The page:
Category Archives: Biblical Archaeology

Archaeologists Uncover Lovers Trinket in Jerusalem

Archaeologists working in Jerusalem have uncovered a small clay pipe with the phrase:

“Love is the language for lovers.” or, more literally

“Heart is language for the lover.”

These types of pipes were very common throughout the region during the Ottoman Period. To read more about the romantic discovery, see the article Archaeologists Uncover Lovers’ Pipe Dreams in Jerusalem’s Dig.

What are the Dead Sea Scrolls?

Google, in conjunction with the Israeli Museum, has made a chunk of the Dead Sea Scrolls available online. You can view the the Digital Dead Sea Scrolls here.

However, while many people have heard of the Dead Sea Scrolls, few actually know what they are or why they are important.

This month’s Biblical Archaeology Review highlights the history of the Dead Sea Scrolls including who wrote them, where they were placed, how they were discovered, and their relevance to Biblical Scholars.

Read more in their article “Where Were the Dead Sea Scrolls Found and Who Put Them There?”

Google Makes Dead Sea Scrolls Available Online

Internet giant Google has enabled scholars to post a chunk of the Dead Sea Scrolls, the most important documents to Biblical scholars aside from the Old and New testaments. The announcement has generated a great deal of excitement amongst professional and lay scholars alike – providing ready access to the materials to the public for free.

Google has been making a number of forays into the educational world – most specifically with the Google Art Project. To see the available material of the Dead Sea Scrolls, see the Digital Dead Sea Scrolls.

To learn more about the project, see these articles on the BBC, LA Times, Fox News, and ABC News.

Ossuary Could Identify Final Resting Place of the Family of Caiaphas

Biblical scholarship and archaeology is all a twitter (literally and figuratively) over a new ossuary authentication as belonging to the family of Caiaphas. The full inscription reads: “Miriam daughter of Yeshua son of Caiaphus, priest of Maaziah from Beth Imri.”

Ossuary forgeries are common place in Israel and, especially with the recent high profile case of the “Ossuary of James,” professional antiquities dealers, collectors, and scholars are often hesitant to identify historically relevant boxes. Still, Profesor Goren of Tel Aviv University’s Department of Archaeology feels confident of its identity.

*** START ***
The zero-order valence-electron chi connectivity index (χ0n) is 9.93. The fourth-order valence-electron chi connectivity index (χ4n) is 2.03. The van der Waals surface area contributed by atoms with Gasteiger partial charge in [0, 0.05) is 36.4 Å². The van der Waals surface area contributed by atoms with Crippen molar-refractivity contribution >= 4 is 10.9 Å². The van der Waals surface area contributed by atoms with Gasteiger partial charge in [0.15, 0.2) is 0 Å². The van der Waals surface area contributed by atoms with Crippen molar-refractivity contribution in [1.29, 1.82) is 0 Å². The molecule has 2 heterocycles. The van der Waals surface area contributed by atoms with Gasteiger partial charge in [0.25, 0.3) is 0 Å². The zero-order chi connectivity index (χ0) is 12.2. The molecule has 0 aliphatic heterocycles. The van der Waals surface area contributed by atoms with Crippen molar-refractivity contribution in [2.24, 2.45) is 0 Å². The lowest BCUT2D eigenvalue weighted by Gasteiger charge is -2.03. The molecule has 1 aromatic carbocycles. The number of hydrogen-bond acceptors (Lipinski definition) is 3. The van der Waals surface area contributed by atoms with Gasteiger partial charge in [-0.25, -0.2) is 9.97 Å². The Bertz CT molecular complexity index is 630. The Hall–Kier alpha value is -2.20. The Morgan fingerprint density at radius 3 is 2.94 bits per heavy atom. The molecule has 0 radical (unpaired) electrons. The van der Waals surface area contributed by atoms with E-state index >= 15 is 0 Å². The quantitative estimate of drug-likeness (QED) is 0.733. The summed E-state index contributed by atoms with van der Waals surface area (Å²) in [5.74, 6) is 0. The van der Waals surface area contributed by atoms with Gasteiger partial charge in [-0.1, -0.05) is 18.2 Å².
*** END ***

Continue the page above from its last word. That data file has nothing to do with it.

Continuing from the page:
To learn more about this finding, read the full article at Science Daily.

Virtually Tour the Holy Sepulchre

The Holy Sepulchre is one of the most revered location in all of early Christian History. It is recognized by many Christians as the site of the resurrection of Christ. A virtual 3D tour has been produced by 360tr (an organization in Turkey). It’s an excellent piece. You can view different areas of the church and surrounding area, pan, zoom, and examine from different angles. Check it out here.

If you are interested in other interactive exhibits at museums, check out my earlier article: “The Best Online & Interactive Museum Exhibits

Panoramic, 3D Interactive Tour of the Hagia Sophia

The Hagia Sophia (in Greek Ἁγία Σοφία) is one of the most famous churches in all of Christendom. Prior to the building of Saint Peters in Rome, it was the Christian church. The current iteration built by the Emperor Justinian in the 7th century served as the center for Christendom until its fall to the Muslim Turks in the 15th century. For 500 years, it served as a mosque until Atatürk turned it into a state museum.

The Hagia Sophia  is one of the greatest landmarks in history and merits an extensive visit. In fact, I spent 24 hours on a train from Romania to Istanbul just for the opportunity to walk through its halls and visit its famed dome. However, travel is a bit extensive. Here is an exceptional 3D, interactive tour of the Hagia Sophia. Don’t worry about the Greek on the website (unless you happen to know modern Greek). The information in the tour itself is actually english. You can pan, zoom, turn, examine close-ups, etc. It takes a minute to load, so be patient! If you really enjoy Byzantine history, I highly recommend that you follow @Byzantinephil on Twitter

If you’re interested in other interactive museum exhibits, check out my earlier post: “The Best Online & Interactive Museum Exhibits

Who ‘Owns’ the Past? Israel & Palestine Battle Over Antiquities.

A few weeks ago, I highlighted an article in Biblical Archaeology Review in my article “Archaeology & the Holy Lands.” In the modern world, nothing embodies the battle of the ownership of the past than the conflict between Israel and Palestine.

As new peace talks are underway, including possible significant negotiations over territory and state lines, the issue of ‘ownership’ and material culture are yet again at the forefront.

Framing such ongoing and explosive disputes are long unresolved questions of borders and who owns cultural heritage. In principle, archaeology and cultural heritage, like other issues, were to be worked out in Israeli-Palestinian final status negotiations. Every round of peace talks failed though, before archaeology was ever seriously discussed. The heritage committee mandated by the Oslo Accords is non-existent; the void has helped maintain intractable Israeli and Palestinian positions and discouraged co-operation.

Antiquities in this region of the world do not only tie in with national and cultural pride, but for many people have a significant religious implications. Archaeologists, primarily in non-governmental institutions, are working behind the scenes to try to find compromises that protect and recognize the importance of the antiquities themselves – albeit unsuccessfully.

The Art Newspaper highlights this conflict in a well written article.